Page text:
Series: Alaska Park Science - Volume 11 Issue 1: Volcanoes of Katmai and the Alaska Peninsula

This issue is all about volcanoes! Learn more about the landscape of Katmai and the Alaska Peninsula and its remarkable history.

  • Article 1: The Valley of Ten Thousand Smokes: Revisiting the Alaska Sublime

    looking down into a creek through a snow bridge

    The story of the Valley of Ten Thousand Smokes begins on June 6, 1912, with the largest volcanic eruption recorded on Earth during the twentieth century. The eruption took place on the Alaska Peninsula 100 miles (161 km) west of Kodiak, Alaska. In three days, a new volcano, Novarupta, was born. Read more

  • Katmai National Park & Preserve

    Article 2: The Great Eruption of 1912

    aerial view of a crater lake in a snowy, mountainous landscape

    Home of the largest volcanic eruption in the history of North America, Novarupta, The Valley of Ten Thousand Smokes, and the Katmai volcanoes have been an open-air laboratory since shortly after the 1912 eruption. Volcanological studies here have shaped how geologists think about explosive eruptions and continue to provide insights into a wide range of aspects about how volcanoes work. Read more

  • Article 3: Katmai National Park Volcanoes

    aerial view of a brown rocky volcano

    The explosive eruption of Novarupta on June 6-8, 1912, was the world’s most voluminous of the twentieth century and made the remote Katmai region famous. But Novarupta is hardly alone in the area. It is part of the Aleutian volcanic arc, the curving chain of volcanoes extending from southcentral Alaska to the far western end of the Aleutian Islands, and one of the most active volcanic regions in the world. Learn more about this region heavily influenced by volcanoes. Read more

  • Article 4: Volcanic National Natural Landmarks in Alaska

    rocky shore with birds flying around and Castle Rock in the background

    The National Natural Landmarks (NNL) Program was established in 1962 by the Secretary of the Interior under the authority of the Historic Sites Act of 1935. Managed by the National Park Service, the primary goals of the program are to recognize and encourage the preservation of the best remaining examples of the major biotic communities and geologic features in the nation’s natural landscape. Learn about six outstanding examples of different volcanic structures in Alaska. Read more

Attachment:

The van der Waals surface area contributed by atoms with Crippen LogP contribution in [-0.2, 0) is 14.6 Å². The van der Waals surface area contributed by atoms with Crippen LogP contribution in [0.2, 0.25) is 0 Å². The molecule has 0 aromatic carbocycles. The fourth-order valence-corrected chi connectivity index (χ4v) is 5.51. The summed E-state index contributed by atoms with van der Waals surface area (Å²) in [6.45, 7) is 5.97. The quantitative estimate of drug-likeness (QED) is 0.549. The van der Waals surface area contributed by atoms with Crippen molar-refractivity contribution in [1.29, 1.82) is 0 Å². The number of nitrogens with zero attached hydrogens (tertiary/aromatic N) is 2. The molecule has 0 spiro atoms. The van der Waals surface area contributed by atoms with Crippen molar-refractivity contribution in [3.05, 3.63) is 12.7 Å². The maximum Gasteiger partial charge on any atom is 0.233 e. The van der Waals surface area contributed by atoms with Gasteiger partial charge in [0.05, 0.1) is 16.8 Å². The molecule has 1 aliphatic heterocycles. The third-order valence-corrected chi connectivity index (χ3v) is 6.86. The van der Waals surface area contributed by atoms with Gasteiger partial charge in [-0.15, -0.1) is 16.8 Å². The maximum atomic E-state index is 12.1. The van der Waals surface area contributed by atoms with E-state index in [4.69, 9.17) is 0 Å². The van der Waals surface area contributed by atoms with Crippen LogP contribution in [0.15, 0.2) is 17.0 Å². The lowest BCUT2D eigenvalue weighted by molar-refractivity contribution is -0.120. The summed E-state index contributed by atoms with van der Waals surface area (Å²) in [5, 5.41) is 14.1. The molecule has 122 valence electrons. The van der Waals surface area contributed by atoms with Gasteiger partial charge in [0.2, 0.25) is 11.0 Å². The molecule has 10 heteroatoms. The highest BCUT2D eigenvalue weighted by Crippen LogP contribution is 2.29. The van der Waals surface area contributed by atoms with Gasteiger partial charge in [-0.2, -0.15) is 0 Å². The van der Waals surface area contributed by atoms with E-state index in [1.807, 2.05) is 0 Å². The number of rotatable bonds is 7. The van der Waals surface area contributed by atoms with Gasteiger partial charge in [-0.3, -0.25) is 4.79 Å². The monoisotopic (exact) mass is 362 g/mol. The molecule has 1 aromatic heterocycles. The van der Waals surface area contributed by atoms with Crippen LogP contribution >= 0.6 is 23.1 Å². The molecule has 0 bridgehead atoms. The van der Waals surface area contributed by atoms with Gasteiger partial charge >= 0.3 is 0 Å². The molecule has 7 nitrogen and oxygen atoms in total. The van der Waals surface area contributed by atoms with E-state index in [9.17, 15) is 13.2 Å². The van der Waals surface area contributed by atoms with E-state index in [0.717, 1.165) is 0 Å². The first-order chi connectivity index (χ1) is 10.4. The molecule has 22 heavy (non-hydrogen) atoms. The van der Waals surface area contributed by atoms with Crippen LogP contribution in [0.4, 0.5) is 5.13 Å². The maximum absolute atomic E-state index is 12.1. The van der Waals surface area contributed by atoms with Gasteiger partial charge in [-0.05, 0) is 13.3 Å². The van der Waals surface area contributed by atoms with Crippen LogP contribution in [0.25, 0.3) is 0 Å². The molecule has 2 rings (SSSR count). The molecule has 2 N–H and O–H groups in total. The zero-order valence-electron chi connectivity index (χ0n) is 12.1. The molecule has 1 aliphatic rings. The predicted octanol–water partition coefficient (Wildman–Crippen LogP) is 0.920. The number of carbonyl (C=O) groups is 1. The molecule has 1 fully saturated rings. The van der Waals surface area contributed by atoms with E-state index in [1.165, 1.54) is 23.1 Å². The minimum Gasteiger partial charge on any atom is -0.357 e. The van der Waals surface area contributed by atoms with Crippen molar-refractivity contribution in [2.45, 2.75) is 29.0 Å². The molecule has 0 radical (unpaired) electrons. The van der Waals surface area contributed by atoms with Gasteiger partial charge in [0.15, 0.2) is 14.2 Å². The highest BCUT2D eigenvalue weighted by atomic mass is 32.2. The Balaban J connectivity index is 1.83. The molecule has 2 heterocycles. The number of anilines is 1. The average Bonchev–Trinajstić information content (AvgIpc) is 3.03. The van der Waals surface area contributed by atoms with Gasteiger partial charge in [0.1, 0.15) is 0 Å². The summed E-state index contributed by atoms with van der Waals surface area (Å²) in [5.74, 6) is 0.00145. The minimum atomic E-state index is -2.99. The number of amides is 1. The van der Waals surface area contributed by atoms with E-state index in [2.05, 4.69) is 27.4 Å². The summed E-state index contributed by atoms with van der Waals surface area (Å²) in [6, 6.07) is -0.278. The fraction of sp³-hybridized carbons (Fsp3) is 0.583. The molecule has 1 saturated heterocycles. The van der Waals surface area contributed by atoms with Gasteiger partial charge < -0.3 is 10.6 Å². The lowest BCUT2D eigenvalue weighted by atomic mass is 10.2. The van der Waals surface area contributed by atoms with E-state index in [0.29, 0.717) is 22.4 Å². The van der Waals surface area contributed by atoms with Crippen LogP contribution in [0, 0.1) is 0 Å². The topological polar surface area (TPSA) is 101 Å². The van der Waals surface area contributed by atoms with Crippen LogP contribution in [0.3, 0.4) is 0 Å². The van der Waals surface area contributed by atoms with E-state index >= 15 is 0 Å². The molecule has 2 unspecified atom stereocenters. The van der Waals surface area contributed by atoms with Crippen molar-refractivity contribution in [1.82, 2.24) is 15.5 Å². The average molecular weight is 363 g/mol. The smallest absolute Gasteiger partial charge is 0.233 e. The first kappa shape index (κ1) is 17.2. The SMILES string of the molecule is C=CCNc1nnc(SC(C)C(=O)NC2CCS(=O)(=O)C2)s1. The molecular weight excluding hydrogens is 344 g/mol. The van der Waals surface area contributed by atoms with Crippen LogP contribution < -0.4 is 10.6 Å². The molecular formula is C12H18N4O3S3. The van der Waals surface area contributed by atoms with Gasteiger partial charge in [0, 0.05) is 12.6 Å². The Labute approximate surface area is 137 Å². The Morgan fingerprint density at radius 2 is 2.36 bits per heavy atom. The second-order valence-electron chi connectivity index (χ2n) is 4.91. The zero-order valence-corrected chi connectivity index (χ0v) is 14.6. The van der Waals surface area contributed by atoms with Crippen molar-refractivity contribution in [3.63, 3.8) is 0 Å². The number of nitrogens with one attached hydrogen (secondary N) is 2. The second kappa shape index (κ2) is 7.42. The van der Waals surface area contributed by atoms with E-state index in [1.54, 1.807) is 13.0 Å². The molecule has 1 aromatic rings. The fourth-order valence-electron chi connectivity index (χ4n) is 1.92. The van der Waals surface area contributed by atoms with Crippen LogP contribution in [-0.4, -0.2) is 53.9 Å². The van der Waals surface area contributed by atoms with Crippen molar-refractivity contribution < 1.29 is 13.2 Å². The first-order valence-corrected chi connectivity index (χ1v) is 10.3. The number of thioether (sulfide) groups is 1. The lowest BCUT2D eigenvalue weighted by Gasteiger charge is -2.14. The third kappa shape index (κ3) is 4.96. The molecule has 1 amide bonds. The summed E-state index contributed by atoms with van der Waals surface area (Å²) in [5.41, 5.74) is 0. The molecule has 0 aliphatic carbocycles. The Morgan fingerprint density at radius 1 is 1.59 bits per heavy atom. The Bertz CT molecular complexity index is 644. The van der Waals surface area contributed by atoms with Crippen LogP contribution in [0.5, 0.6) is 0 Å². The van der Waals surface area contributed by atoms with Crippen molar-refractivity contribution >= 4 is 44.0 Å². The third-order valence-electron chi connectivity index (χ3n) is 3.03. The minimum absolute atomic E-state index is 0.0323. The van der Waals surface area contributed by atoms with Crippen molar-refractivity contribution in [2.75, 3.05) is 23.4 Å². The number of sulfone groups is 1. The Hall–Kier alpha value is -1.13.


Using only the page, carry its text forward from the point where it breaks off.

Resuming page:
• Article 5: Using Rocks to Reveal the Inner Workings of Magma Chambers Below Volcanoes in Alaska’s National Parks

    a person samples layers of ash in a snow hole

    Alaska is one of the most vigorously volcanic regions on the planet, and Alaska’s national parks are home to many of the state’s most active volcanoes. One goal of volcanology is to determine the processes that drive or trigger eruptions. Information recorded in the rocks tells us about these processes. Here, we demonstrate how geologists gain these insights through case studies from four recent eruptions of volcanoes in Alaska national parks. Read more

  • Article 6: Earthquake Studies Reveal the Magmatic Plumbing System of the Katmai Volcanoes

    two men stand on a gravelly surface with snow-covered mountains in the distance

    The 1912 eruption of Novarupta was the largest of the 1900s. It used to be believed that there was one large anomalous zone centered beneath Katmai Pass, but scientists have now found that instead there are several large separate anomalous zones, one each beneath Katmai, Trident-Novarupta, and Martin-Mageik. Learn more about how they tested these theories. Read more

  • Article 7: Volcanic Earthquakes in Alaska’s National Parks

    man stands on top of solar panels with snow-capped mountains in the distance

    Alaska’s national parks contain 11 historically active volcanoes, which produce thousands of small earthquakes every year. These earthquakes are voices of the magmatic and geothermal systems within the volcanoes. The Alaska Volcano Observatory (AVO) monitors volcanic earthquakes year round with networks of seismometers. Learn about what they've found. Read more

  • Article 8: Pre-1912 Glacial and Volcanic History near Windy Creek, Katmai National Park and Preserve, Alaska